The Souvenir Part II – Joanna Hogg’s quasi-autobiographical sequel stands on its own merit as a bittersweet, occasionally rose-tinted retreading of tragedy and loss. Honor Swinton Byrne is wonderfully unassuming as Julie, a film student filtering seismic shock through her final project, and keep an eye out for Richard Ayoade, who’s hardly ever been better cast.

Bold new world: Best science fiction movies

PG: Psycho Goreman – Power Rangers, but for adults who want the costumes and effects with added blood, nihilism, and occasional giant brain slug. Memes for days in this send-up and celebration of our indefatigable hunger for rehashes of the ’80s and ’90s that’s as rewatchable as any of its forebears.

Mad God – A dark, twisted tour through a dilapidated world congealing in its own body horror and endless misery. Phil Tippett’s masterpiece either gives you wide-eyed glee or has you wondering what kind of weirdo enjoys this crap – I loved it.

The Souvenir Part 2/ House of Gucci/Power of the Dog

Fiona’s movie Pix of the year

The Souvenir Part II – Joanna Hogg’s sublime follow-up to her semi-autobiographical masterpiece from 2019. The meta layers become increasingly complex as Julie (Honor Swinton-Byrne) makes a personal film about the events of The Souvenir Part I.

The Power of the Dog – Jane Campion’s first film in a decade is an astonishing examination of masculinity in the old West. Cumberbatch as we’ve never seen him is undone by Kodi Smit-McPhee. Stunning cinematography and score.

The Green Knight – David Lowery’s take on the medieval epic poem stars Dev Patel as the antithesis of someone who embodies the knightly virtues. Stunning cinematography and score.

A knightly quest! Best fantasy movies 

House of Gucci – Ridley Scott’s bombastic take on the real-life events that unravelled the Gucci family is a melodrama of the highest order. The fashion! The accents! A great time at the movies!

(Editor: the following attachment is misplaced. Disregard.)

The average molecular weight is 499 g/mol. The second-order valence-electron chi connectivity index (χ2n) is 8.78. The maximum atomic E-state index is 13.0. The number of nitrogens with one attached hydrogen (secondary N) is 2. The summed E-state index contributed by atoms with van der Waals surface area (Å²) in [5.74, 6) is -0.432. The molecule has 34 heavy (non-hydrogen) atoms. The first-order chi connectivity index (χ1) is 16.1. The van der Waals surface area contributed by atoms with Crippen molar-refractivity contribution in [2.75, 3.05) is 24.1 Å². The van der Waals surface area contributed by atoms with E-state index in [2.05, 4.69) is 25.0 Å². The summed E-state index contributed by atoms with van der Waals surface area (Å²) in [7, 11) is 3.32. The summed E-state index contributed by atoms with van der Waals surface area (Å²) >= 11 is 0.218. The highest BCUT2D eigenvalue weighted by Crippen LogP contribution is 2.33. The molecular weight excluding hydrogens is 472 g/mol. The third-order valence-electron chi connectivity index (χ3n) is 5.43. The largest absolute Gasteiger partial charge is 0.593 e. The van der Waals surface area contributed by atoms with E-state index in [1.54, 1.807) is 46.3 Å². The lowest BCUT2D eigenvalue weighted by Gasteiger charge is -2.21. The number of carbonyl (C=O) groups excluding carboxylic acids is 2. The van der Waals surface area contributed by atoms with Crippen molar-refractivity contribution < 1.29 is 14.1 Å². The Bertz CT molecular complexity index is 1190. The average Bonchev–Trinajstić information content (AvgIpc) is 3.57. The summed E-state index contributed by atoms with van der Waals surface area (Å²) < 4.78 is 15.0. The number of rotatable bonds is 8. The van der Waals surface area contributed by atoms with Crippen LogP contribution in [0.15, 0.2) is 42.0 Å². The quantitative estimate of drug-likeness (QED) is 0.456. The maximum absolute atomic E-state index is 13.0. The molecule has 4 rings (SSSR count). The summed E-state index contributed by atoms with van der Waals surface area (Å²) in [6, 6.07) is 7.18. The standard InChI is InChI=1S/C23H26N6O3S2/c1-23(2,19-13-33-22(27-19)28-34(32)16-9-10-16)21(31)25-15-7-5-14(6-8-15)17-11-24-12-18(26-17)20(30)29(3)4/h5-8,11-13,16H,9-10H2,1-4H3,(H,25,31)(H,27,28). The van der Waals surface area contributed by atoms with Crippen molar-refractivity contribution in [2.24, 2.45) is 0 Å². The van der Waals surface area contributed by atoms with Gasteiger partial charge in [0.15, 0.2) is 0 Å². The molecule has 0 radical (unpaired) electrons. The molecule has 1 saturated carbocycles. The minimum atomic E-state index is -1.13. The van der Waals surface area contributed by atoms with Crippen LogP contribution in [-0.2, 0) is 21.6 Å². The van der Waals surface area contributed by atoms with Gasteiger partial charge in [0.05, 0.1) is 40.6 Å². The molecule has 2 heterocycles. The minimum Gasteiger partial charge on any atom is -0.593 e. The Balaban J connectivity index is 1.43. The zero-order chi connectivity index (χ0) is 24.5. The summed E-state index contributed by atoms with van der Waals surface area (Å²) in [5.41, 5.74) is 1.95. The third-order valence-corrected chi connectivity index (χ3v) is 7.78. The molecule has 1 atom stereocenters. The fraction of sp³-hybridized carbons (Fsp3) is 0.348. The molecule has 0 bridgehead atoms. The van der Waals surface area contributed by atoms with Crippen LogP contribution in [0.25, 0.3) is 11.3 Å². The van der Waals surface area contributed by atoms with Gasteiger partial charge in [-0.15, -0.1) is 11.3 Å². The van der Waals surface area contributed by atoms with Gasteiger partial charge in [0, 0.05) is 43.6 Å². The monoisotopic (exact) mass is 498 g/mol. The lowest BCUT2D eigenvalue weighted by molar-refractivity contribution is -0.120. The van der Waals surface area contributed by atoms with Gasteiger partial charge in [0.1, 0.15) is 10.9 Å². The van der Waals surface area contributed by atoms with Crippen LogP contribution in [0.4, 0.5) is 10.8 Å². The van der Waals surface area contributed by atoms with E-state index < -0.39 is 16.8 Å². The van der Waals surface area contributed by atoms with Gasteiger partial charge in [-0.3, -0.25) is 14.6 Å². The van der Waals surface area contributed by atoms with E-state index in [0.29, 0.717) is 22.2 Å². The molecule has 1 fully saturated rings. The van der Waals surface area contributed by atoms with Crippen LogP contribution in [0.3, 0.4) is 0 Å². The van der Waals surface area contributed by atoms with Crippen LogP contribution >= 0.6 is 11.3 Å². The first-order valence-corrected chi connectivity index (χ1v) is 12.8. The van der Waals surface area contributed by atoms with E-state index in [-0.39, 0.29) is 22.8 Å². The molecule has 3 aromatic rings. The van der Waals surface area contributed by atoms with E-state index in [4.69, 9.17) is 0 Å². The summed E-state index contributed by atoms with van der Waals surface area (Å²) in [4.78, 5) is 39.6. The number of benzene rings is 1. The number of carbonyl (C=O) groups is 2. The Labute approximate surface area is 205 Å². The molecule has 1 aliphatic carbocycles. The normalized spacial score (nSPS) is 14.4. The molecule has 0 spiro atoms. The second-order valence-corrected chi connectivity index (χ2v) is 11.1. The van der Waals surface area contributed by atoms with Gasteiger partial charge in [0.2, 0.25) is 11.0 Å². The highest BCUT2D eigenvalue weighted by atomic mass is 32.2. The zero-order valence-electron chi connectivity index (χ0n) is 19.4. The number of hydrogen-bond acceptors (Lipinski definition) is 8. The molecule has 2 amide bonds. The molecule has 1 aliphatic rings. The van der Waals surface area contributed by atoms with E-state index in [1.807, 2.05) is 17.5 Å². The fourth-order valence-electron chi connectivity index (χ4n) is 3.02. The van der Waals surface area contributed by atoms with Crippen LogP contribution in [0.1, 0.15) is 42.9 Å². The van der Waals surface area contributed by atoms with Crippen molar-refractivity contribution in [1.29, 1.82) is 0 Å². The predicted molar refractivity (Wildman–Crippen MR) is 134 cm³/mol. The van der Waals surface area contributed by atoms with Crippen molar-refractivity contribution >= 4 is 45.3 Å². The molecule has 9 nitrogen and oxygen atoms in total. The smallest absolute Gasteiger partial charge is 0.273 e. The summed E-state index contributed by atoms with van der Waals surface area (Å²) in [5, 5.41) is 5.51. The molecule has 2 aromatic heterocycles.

Cyrano – 2021 has thankfully seen the return of the movie musical. Have they been any good? Mostly, no. But Joe Wright has swept in at the last minute to save the day with this gorgeous romantic theatrical delight. Peter Dinklage is marvellous.

Toms pix

Tom’s Movie Pix of the year

Spider-Man: No Way Home – Incredibly confident and a wonderful celebration of 20 years of Spider-Man, No Way Home shouldn’t have worked, and yet it did.

A lot of that comes down to a mad, messy, multiversal plot which allows it to do things you wouldn’t have thought possible in live-action.

In The Heights – An explosion of Puerto Rican joy, In The Heights takes Lin Manuel Miranda’s magical musical and elevates it to… well, new heights.

Boasting winning performances from a likeable cast, incredible songs, and an unforgettable abuela, no film made me smile more this year than In The Heights.

Green Knight – Arthurian mythology meets slightly pretentious folk horror? Sign me up. This atmospheric retelling of the 14th-century poem Sir Gawain and the Green Knight is more about atmosphere than action but remain eminently watchable.

Dev Patel does most of the heavy lifting as he trudges through Arthur’s decaying kingdom, but don’t sleep on Andrew Droz Palermo’s breathtaking eye for a visual.

Dune – A true epic Denis Villeneuve’s Dune manages the unenviable task of both introducing an audience to Frank Herbert’s sprawling science fiction universe while keeping it entertaining enough for general audiences to enjoy.

We should never have doubted Villeneuve, though, who managed to deliver one of the most mesmeric movies of the year.

The Mitchells Vs the Machines – For my money, Sony Pictures Animation is the most exciting animation studio working in Hollywood right now.

This year they released the frantic, frenetic, and fantastic Mitchells Versus the Machines, which tugged on the old heartstrings while remaining incredibly entertaining.

Tom Percival

Editor

Updated: Dec 31, 2021